Teesdale woods and Saltholme
Over the weekend I took a short walk along the river Tees, pausing, to enjoy the autumn sunlight that danced through the leaves of the sycamore and oaks, creating speckles of gold that moved with the wind along the forest floor. I walked to the old wynch bridge just below Low Force and noticed the popular viewing point devoid of people, yet another sure sign that summer has passed.
From this starting point you’re almost spoilt for choice, with some great walks on either side of the river, the most popular being that along the Pennine Way to High Force, England’s biggest waterfall.
However, on this day I was pushed for time, I wanted to take a few photographs and drive the 90-minute journey down to the RSPB’s nature reserve at Saltholme. I’d heard a marsh harrier was using the reserve as an autumn convenience store!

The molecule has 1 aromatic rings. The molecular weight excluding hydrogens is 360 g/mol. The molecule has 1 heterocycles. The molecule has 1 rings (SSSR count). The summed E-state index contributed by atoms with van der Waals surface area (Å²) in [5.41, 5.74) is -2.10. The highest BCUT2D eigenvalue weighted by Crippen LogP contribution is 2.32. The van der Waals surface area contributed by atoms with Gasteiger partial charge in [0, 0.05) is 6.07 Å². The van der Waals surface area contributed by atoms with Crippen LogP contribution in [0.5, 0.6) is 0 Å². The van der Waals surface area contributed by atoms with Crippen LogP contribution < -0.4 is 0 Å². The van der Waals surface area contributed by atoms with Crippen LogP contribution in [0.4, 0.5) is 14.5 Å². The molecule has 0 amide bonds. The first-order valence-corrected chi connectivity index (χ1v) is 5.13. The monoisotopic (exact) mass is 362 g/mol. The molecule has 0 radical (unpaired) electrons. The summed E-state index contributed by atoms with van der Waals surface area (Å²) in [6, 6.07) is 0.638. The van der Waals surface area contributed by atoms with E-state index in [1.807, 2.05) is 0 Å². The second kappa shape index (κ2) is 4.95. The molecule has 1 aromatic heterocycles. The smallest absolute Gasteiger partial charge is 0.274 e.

Arriving late in the afternoon, I watched lapwings, curlews and greylag geese all busy on the reserve. Chances of spotting the marsh harrier were very slim, but I sat it out, (until they almost threw me out!) until finally having my reward. Very late in the afternoon I spotted hi
m flying low to the ground near the reed beds. He landed upon an earth mound, too far to get a decent picture, but I watched him through my binoculars until he finally noticed another food parcel and was off out of view. Alas no picture of the marsh harrier, but a painting of the woods,… flora being much easier to capture than fauna.
Today, working from home in the office I’m watching hailstones, mini marbles of ice bouncing off the window and drowning out the voice on the radio. With luck I might sneak Friday afternoon away from the office and see if I can spot the marsh harrier again.